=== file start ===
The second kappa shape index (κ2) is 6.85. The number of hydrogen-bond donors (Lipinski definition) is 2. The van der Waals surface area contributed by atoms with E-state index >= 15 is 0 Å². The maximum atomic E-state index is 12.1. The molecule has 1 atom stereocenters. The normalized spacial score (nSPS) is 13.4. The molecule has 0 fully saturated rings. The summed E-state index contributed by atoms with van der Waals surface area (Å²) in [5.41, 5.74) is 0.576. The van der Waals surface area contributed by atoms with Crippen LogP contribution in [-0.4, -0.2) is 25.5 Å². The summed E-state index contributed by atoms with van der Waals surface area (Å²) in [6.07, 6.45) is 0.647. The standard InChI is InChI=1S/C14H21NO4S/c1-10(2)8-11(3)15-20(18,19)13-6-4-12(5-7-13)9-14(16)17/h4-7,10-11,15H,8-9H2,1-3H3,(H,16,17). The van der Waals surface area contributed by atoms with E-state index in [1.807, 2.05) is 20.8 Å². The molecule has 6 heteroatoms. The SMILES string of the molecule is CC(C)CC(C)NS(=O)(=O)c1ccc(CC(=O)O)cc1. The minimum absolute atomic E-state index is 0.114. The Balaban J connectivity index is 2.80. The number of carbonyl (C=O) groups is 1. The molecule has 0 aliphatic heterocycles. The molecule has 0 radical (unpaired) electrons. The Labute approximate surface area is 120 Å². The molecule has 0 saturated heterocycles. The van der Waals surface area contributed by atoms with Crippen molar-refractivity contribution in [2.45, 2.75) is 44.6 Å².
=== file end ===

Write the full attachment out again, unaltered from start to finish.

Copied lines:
The second kappa shape index (κ2) is 6.85. The number of hydrogen-bond donors (Lipinski definition) is 2. The van der Waals surface area contributed by atoms with E-state index >= 15 is 0 Å². The maximum atomic E-state index is 12.1. The molecule has 1 atom stereocenters. The normalized spacial score (nSPS) is 13.4. The molecule has 0 fully saturated rings. The summed E-state index contributed by atoms with van der Waals surface area (Å²) in [5.41, 5.74) is 0.576. The van der Waals surface area contributed by atoms with Crippen LogP contribution in [-0.4, -0.2) is 25.5 Å². The summed E-state index contributed by atoms with van der Waals surface area (Å²) in [6.07, 6.45) is 0.647. The standard InChI is InChI=1S/C14H21NO4S/c1-10(2)8-11(3)15-20(18,19)13-6-4-12(5-7-13)9-14(16)17/h4-7,10-11,15H,8-9H2,1-3H3,(H,16,17). The van der Waals surface area contributed by atoms with E-state index in [1.807, 2.05) is 20.8 Å². The molecule has 6 heteroatoms. The SMILES string of the molecule is CC(C)CC(C)NS(=O)(=O)c1ccc(CC(=O)O)cc1. The minimum absolute atomic E-state index is 0.114. The Balaban J connectivity index is 2.80. The number of carbonyl (C=O) groups is 1. The molecule has 0 aliphatic heterocycles. The molecule has 0 radical (unpaired) electrons. The Labute approximate surface area is 120 Å². The molecule has 0 saturated heterocycles. The van der Waals surface area contributed by atoms with Crippen molar-refractivity contribution in [2.45, 2.75) is 44.6 Å².